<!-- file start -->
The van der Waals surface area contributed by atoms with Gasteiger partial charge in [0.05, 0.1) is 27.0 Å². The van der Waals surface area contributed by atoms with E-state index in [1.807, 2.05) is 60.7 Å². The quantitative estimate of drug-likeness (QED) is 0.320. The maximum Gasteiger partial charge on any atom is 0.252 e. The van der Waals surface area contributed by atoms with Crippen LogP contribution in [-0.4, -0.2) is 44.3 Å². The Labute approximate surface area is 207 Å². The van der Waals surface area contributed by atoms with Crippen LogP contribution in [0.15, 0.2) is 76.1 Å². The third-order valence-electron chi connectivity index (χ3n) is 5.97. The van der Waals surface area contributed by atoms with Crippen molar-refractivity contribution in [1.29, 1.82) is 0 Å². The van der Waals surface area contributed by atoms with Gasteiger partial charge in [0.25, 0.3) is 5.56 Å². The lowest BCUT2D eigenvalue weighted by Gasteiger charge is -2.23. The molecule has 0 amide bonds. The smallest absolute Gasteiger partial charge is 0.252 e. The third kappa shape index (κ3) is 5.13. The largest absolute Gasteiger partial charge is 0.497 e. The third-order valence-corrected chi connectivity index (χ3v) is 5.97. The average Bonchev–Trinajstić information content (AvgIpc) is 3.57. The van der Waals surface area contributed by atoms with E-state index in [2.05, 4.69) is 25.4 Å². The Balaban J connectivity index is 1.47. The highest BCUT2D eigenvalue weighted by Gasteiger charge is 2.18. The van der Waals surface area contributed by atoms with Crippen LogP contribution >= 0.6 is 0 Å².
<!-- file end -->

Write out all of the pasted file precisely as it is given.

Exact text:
The van der Waals surface area contributed by atoms with Gasteiger partial charge in [0.05, 0.1) is 27.0 Å². The van der Waals surface area contributed by atoms with E-state index in [1.807, 2.05) is 60.7 Å². The quantitative estimate of drug-likeness (QED) is 0.320. The maximum Gasteiger partial charge on any atom is 0.252 e. The van der Waals surface area contributed by atoms with Crippen LogP contribution in [-0.4, -0.2) is 44.3 Å². The Labute approximate surface area is 207 Å². The van der Waals surface area contributed by atoms with Crippen LogP contribution in [0.15, 0.2) is 76.1 Å². The third-order valence-electron chi connectivity index (χ3n) is 5.97. The van der Waals surface area contributed by atoms with Crippen molar-refractivity contribution in [1.29, 1.82) is 0 Å². The van der Waals surface area contributed by atoms with Gasteiger partial charge in [0.25, 0.3) is 5.56 Å². The lowest BCUT2D eigenvalue weighted by Gasteiger charge is -2.23. The molecule has 0 amide bonds. The smallest absolute Gasteiger partial charge is 0.252 e. The third kappa shape index (κ3) is 5.13. The largest absolute Gasteiger partial charge is 0.497 e. The third-order valence-corrected chi connectivity index (χ3v) is 5.97. The average Bonchev–Trinajstić information content (AvgIpc) is 3.57. The van der Waals surface area contributed by atoms with E-state index in [2.05, 4.69) is 25.4 Å². The Balaban J connectivity index is 1.47. The highest BCUT2D eigenvalue weighted by Gasteiger charge is 2.18. The van der Waals surface area contributed by atoms with Crippen LogP contribution >= 0.6 is 0 Å².